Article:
Editorial

TRAI is right in not allowing telcos to offer differential data speeds based on tariffs

| Updated on July 14, 2020 Published on July 13, 2020

If data speeds of a select group of customers are bumped up, there is a chance that the quality of service of others in that area will get affected

The Telecom Regulatory Authority of India (TRAI) has taken the right decision by stopping Airtel and Vodafone Idea from offering differential data speeds to customers paying higher tariffs. While Vodafone Idea had in November last year launched a premium pack that offered up to 50 per cent higher speeds, Airtel recently gave differential data services to all post-paid users who paid above ₹500 a month. Offering differentiated services is very common in other sectors, including hotels, airlines and e-commerce. Such offers are legitimate marketing tools deployed to retain existing customers and attract new ones. However, in the telecom sector, mobile services are provided using spectrum, which is a shared resource. Unlike fixed-line telephony, where a cable line is dedicated to a specific user from her home to the nearest exchange, spectrum is shared between all users in a given location. This means that if data speeds of a select group of customers are bumped up, there is a chance that the quality of service of others in that area will get affected. As it is, consumers are grappling with call drops and poor data network coverage across the country. Both Airtel and Vodafone Idea should explain how they are managing their network design to ensure that providing higher speeds to high paying users does not impact the quality of service for the majority of users.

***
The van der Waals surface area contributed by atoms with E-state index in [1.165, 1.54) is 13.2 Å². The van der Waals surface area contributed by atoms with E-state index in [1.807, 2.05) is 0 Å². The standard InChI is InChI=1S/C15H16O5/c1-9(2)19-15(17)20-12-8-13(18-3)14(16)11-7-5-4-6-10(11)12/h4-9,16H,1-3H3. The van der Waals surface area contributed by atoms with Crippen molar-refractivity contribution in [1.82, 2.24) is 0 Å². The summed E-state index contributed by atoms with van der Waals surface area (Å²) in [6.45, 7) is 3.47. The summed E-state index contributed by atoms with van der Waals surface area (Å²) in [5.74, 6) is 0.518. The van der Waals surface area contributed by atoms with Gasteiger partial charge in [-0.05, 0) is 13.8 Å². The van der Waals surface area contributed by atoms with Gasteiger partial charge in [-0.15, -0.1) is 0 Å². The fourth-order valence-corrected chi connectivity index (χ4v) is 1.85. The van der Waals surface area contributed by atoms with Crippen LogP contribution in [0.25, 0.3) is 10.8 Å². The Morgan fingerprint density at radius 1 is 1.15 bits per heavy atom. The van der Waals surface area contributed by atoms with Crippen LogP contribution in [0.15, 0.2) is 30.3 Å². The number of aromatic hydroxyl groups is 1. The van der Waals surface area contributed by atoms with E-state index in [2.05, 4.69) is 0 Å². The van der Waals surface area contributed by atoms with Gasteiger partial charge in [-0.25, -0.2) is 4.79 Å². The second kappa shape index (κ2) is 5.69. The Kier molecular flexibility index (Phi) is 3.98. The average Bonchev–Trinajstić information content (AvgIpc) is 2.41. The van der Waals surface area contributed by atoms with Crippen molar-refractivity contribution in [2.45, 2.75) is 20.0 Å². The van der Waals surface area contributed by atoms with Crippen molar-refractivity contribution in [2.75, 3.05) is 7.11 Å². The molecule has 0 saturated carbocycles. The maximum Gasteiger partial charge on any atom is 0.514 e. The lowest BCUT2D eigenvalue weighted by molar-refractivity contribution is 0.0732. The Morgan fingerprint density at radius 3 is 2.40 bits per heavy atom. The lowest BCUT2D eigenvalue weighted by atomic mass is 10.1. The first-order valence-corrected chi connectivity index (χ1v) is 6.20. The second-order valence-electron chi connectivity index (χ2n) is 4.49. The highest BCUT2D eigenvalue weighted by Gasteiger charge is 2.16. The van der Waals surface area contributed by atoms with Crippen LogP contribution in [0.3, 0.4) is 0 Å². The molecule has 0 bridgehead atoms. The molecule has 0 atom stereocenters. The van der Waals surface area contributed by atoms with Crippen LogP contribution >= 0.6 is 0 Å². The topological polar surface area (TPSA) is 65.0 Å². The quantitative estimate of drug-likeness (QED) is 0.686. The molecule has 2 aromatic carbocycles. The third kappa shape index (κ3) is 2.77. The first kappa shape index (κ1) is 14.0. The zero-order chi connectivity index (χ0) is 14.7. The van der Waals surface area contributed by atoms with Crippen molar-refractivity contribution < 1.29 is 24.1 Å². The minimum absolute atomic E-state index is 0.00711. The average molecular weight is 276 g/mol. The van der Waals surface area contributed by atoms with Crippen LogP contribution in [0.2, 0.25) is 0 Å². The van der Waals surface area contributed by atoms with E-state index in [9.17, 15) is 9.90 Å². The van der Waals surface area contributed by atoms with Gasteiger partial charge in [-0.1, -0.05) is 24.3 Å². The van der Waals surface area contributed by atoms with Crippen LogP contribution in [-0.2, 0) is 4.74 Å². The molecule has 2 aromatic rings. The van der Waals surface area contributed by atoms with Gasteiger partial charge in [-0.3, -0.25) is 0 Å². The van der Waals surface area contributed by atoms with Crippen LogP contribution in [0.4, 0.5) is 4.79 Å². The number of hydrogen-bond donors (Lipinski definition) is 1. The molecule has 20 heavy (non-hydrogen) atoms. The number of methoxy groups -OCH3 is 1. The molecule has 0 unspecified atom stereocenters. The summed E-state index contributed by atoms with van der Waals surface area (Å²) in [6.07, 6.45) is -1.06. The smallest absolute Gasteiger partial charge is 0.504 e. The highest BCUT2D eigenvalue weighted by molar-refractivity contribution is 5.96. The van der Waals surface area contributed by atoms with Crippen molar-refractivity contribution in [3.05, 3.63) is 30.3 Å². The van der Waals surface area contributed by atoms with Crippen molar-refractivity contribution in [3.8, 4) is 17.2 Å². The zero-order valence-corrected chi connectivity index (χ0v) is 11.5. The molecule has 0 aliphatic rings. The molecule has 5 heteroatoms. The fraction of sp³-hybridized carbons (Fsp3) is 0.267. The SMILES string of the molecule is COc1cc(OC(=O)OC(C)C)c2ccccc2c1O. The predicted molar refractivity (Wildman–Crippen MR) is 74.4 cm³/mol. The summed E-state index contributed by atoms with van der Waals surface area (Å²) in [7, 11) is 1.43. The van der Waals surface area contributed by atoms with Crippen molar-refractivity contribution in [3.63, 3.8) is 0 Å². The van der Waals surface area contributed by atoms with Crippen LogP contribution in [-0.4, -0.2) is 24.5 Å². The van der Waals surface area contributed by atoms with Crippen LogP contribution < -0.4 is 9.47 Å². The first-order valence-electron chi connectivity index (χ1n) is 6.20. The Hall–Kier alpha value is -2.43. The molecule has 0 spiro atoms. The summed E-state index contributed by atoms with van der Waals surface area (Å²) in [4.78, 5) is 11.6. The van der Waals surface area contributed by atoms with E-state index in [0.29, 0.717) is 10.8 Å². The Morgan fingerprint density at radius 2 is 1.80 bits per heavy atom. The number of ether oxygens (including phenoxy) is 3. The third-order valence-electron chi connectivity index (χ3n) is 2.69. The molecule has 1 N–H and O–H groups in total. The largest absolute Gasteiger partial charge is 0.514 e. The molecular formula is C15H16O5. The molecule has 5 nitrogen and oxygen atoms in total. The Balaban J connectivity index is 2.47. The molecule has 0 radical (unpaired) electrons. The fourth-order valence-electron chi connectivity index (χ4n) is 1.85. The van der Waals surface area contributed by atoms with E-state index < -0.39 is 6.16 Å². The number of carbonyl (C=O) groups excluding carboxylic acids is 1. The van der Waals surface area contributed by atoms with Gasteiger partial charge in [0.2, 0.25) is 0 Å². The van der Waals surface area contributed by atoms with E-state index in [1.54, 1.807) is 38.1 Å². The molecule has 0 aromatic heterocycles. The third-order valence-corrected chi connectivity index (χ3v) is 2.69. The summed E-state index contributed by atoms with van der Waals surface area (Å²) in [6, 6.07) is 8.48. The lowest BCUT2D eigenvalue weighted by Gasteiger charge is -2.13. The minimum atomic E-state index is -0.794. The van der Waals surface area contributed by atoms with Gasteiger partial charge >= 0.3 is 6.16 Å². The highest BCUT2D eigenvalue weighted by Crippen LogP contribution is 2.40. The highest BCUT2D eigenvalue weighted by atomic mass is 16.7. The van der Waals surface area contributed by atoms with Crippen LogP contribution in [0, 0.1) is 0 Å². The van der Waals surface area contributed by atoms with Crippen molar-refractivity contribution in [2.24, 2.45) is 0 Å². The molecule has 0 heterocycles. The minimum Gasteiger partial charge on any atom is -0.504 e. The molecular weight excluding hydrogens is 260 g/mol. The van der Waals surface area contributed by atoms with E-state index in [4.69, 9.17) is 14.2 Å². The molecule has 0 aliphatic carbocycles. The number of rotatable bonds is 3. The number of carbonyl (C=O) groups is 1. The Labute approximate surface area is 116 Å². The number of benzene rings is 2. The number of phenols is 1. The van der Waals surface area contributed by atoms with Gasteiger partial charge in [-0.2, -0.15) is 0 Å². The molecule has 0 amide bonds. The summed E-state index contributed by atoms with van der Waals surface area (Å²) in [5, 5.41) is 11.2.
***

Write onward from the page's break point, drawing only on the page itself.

Communications are essential services and operators cannot discriminate based on the customer’s ability to pay when it comes to Internet speed and content. In 2016, TRAI had disallowed differential pricing for data services. By asking telecom operators to stop offering plans that allow access to a limited number of websites free or at lower cost than what a user pays for accessing the Internet, in general, the regulator upheld the basic principles of network neutrality, which is to enable fair, equal and non-discriminatory access to all. It is all right to offer bundled applications and giving priority support to premium subscribers but giving higher data speeds to those who can pay more could be seen as going against these principles of network neutrality, unless the regulator can ensure minimum quality of service to all users first.

TRAI also has some explaining to do. Vodafone Idea launched the new tariff plan in November and it has been told to stop offering differential tariffs eight months later, that too after a rival operator flagged the issue. The operator had submitted its tariff plan to the TRAI twice in the last eight months. It’s not clear why the regulator did not take any action for so long. TRAI should also clarify why the operator was given only one day to present its case before asking it to stop the tariff plan. The seeming gaps in the process adopted by TRAI could allow the operator to entangle the entire issue in the courts. The regulator should not allow the discourse to be be shifted away from the question of violation of net neutrality.

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Published on July 13, 2020
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